dermatophytosis of the feet, especially of the skin between the toes, caused by one of the dermatophytes, usually a species of Trichophyton or Epidermophyton; the disease consists of small vesicles, fissures, scaling, maceration, and eroded areas between the toes and on the plantar surface of the foot; other skin areas may be involved.

athlete's foot

A contagious fungal skin infection caused by a species of Trichophyton or Epidermophyton that usually affects the feet, especially the skin between the toes, and is characterized by itching, blisters, cracking, and scaling; ringworm of the foot. Also called tinea pedis.

athlete's foot

athlete's foot

Tinea pedis A malodorous dermatophytosis affecting moist, warm toe webs and soles of feet; AF often occurs in athletes, especially in adolescent ♂, and causes maceration, flaking, peeling, erosion, pruritus Risk factors Poor hygiene, occlusive footwear, prolonged moisture of skin, minor skin or nail injuries Agents Trichophyton rubrum, T mentagrophytes, Epidermophyton floccosum Treatment Drying, if recalcitrant, haloprogin, tolnaftate; if refractory, griseofulvin. See Jock itch, Tinea pedis, Tinea cruris.

tin·e·a pe·dis

(tin'ē-ă ped'is)
Dermatophytosis of the feet, especially of the skin between the toes, caused by one of the dermatophytes, usually a species of Trichophyton or Epidermophyton; the disease consists of small vesicles, fissures, scaling, maceration, and eroded areas between the toes and on the plantar surface of the foot; other skin areas may be involved.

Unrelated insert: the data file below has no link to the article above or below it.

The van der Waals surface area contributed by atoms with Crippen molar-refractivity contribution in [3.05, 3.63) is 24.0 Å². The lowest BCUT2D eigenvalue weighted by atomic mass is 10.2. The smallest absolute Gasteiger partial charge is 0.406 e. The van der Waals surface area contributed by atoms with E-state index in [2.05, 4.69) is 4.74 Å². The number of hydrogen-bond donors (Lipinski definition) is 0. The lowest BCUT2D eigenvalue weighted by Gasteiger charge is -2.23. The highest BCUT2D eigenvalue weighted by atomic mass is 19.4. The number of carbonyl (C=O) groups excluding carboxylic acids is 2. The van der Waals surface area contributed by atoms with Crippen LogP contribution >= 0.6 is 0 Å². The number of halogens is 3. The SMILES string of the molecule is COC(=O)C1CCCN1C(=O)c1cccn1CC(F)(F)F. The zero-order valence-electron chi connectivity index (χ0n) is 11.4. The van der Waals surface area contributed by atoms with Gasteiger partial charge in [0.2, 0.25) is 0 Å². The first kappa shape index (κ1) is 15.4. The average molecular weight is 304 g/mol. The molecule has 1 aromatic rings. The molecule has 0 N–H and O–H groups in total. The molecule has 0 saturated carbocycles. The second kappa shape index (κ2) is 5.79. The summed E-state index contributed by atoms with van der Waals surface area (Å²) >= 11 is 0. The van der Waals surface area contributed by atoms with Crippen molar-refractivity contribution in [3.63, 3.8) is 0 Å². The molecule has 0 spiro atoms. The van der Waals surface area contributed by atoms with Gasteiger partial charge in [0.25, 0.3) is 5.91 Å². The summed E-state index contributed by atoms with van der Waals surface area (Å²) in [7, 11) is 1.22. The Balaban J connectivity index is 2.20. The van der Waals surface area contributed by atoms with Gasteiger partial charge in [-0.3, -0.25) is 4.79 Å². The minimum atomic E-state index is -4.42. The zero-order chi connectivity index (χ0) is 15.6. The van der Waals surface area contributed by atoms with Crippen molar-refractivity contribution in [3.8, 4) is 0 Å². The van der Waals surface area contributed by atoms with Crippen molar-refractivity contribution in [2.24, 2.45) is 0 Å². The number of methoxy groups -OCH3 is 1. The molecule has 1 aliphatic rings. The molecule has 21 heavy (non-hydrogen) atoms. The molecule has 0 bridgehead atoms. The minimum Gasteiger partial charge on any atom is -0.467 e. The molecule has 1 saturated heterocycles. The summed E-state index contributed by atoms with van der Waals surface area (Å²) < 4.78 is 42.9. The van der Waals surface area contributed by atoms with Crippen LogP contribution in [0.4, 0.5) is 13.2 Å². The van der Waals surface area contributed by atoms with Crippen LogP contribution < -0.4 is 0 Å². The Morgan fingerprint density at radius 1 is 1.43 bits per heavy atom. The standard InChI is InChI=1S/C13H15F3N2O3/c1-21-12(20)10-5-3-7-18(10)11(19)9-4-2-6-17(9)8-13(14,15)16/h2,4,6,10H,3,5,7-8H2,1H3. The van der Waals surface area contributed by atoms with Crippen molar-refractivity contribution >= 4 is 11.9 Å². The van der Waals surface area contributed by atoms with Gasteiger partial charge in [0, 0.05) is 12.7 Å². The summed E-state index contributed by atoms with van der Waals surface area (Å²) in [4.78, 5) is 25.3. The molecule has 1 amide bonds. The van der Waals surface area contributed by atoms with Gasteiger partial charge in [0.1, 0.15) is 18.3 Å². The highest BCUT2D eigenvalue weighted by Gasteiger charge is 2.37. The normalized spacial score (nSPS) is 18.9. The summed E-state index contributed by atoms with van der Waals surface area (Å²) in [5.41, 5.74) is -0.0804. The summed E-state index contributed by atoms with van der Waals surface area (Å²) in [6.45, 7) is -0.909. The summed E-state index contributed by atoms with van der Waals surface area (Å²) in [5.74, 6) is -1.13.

Synonym(s): athlete's foot.
Enlarge picture

athlete's foot

A scaling, cracked, or macerated rash, typically found between the toes and usually caused by a fungal skin infection (such as tinea) although bacteria may also be involved. The rash is usually mildly itchy. Synonym: dermatophytosis; tinea pedisillustration;


The feet, esp. the webbing between the toes, should be carefully dried after bathing. Well-ventilated shoes and absorbent socks should be worn. Topically applied antifungal drugs, such as terbinafine, effectively treat the condition except when maceration is prominent and bacterial infection is also present. In these instances, oral antibiotics are needed.

See also: foot

athlete's foot

A popular term for the fungus infection commonly occurring between the toes. The medical term is TINEA PEDIS.